1) SpaceX has demonstrated supersonic retropropulsion. That alone is HUGELY enabling for large payloads on Mars. Since you need rockets to land anyway, it also greatly simplifies the whole EDL process.

2) MCT assumes lots of equipment on the ground, not least of which extensive water/CO2 to Methane/O2 ISRU.

3) MCT assumes orbital refueling, at least in Earth orbit but that also leaves open the possibility of orbital refueling in Mars orbit which would allow propellant to be loaded on to MCT for Trans-Earth-injection and also for landing (on Earth or Mars). So if you think all those various roles means that SpaceX isn't able to get MCT up to 6.5-8km/s or so delta-v, they can use orbital refueling (on both sides) to fill that gap, at least until they're able to refine MCT.

4) Related to this is that MCT will likely experience refinement. If at first you end up with F9 v1.0, you can double the performance to LEO (and more to higher energy orbits) with some evolutionary refinement by the time you get to v1.1 full thrust. The /platform/ just has to allow the stated performance goals (which in the case of MCT are listed in terms of round numbers with low implied precision, like "100 tons useful payload" or "up to ~100 passengers" or "~100 day transit to Mars"), /eventually/.

These various factors are self-reinforcing: ballistic coefficient too low? Use more propellant. Supersonic retropropulsion is nicely scalable that way. Not good enough mass fraction so far? Refuel more often. After all, you're launching the propellant to Earth orbit using a large RLV, and you're producing the propellant on Mars with an expanding infrastructure (and also using the same large RLV). If you want better IMLEO, you can maneuver the propellant using SEP.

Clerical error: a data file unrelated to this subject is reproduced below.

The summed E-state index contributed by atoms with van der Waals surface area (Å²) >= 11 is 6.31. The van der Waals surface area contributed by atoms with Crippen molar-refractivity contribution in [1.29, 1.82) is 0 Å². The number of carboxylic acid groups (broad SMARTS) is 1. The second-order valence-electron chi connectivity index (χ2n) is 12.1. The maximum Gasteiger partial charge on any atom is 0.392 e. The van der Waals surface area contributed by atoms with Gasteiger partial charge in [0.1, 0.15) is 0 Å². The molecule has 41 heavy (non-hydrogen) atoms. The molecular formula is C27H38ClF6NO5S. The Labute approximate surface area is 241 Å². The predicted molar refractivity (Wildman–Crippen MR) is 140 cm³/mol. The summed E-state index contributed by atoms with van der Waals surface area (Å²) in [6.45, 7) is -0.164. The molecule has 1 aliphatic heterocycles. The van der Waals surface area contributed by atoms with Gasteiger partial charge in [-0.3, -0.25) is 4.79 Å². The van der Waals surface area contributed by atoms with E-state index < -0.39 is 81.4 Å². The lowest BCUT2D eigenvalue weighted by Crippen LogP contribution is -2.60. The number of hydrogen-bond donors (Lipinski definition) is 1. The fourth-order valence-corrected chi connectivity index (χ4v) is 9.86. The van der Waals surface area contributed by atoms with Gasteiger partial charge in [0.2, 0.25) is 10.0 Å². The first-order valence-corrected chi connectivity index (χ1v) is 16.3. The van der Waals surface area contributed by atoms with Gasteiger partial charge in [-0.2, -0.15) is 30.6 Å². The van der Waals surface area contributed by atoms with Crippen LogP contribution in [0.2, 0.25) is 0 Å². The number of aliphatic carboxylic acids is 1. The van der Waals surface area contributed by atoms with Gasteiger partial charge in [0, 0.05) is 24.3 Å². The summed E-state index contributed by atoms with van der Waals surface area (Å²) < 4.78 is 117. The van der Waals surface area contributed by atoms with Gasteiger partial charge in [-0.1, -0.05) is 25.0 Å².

Because MCT is much bigger than the Mars Direct vehicle, it makes the other roles much easier and less marginal.

But just because people were skeptical about Mars Direct doesn't mean it wouldn't have worked. For all the skepticism it generated, its influence is largely mainstream now in NASA, and all subsequent DRMs bear the mark of Mars Direct.

 (BTW, refueling in general is incredibly important: it allows "staging" without needing to reconfigure your vehicle, thus cutting down on the analysis that needs to be done. Also, it means you don't need to design, build, test, and launch a new stage. Mars Direct goes partway by doing surface fueling, but by refueling multiple times in each mission cycle, you can hugely improve the mission cost. And it doesn't even have to require a lot of delta-v in your vehicle---maybe 5km/s--as you can add more delta-v just by refueling.)